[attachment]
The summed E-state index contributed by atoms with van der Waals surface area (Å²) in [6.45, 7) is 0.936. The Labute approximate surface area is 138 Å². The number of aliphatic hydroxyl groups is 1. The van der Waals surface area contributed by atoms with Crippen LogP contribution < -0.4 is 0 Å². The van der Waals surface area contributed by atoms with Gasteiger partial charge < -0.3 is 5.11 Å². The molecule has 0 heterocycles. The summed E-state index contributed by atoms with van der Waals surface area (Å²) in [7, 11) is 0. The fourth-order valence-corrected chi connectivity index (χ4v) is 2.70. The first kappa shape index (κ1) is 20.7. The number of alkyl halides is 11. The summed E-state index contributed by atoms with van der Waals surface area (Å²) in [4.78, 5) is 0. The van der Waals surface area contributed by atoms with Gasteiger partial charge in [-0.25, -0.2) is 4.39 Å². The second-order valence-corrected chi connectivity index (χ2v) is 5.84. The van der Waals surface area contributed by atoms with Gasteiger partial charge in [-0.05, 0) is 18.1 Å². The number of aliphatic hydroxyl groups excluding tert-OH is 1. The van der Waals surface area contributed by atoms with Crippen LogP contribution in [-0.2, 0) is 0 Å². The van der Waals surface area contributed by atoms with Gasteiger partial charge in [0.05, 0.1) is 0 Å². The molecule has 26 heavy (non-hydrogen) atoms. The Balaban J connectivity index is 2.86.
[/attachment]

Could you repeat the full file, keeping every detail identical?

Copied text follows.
The summed E-state index contributed by atoms with van der Waals surface area (Å²) in [6.45, 7) is 0.936. The Labute approximate surface area is 138 Å². The number of aliphatic hydroxyl groups is 1. The van der Waals surface area contributed by atoms with Crippen LogP contribution < -0.4 is 0 Å². The van der Waals surface area contributed by atoms with Gasteiger partial charge < -0.3 is 5.11 Å². The molecule has 0 heterocycles. The summed E-state index contributed by atoms with van der Waals surface area (Å²) in [7, 11) is 0. The fourth-order valence-corrected chi connectivity index (χ4v) is 2.70. The first kappa shape index (κ1) is 20.7. The number of alkyl halides is 11. The summed E-state index contributed by atoms with van der Waals surface area (Å²) in [4.78, 5) is 0. The van der Waals surface area contributed by atoms with Gasteiger partial charge in [-0.25, -0.2) is 4.39 Å². The second-order valence-corrected chi connectivity index (χ2v) is 5.84. The van der Waals surface area contributed by atoms with Gasteiger partial charge in [-0.05, 0) is 18.1 Å². The number of aliphatic hydroxyl groups excluding tert-OH is 1. The van der Waals surface area contributed by atoms with Crippen LogP contribution in [-0.2, 0) is 0 Å². The van der Waals surface area contributed by atoms with Gasteiger partial charge in [0.05, 0.1) is 0 Å². The molecule has 26 heavy (non-hydrogen) atoms. The Balaban J connectivity index is 2.86.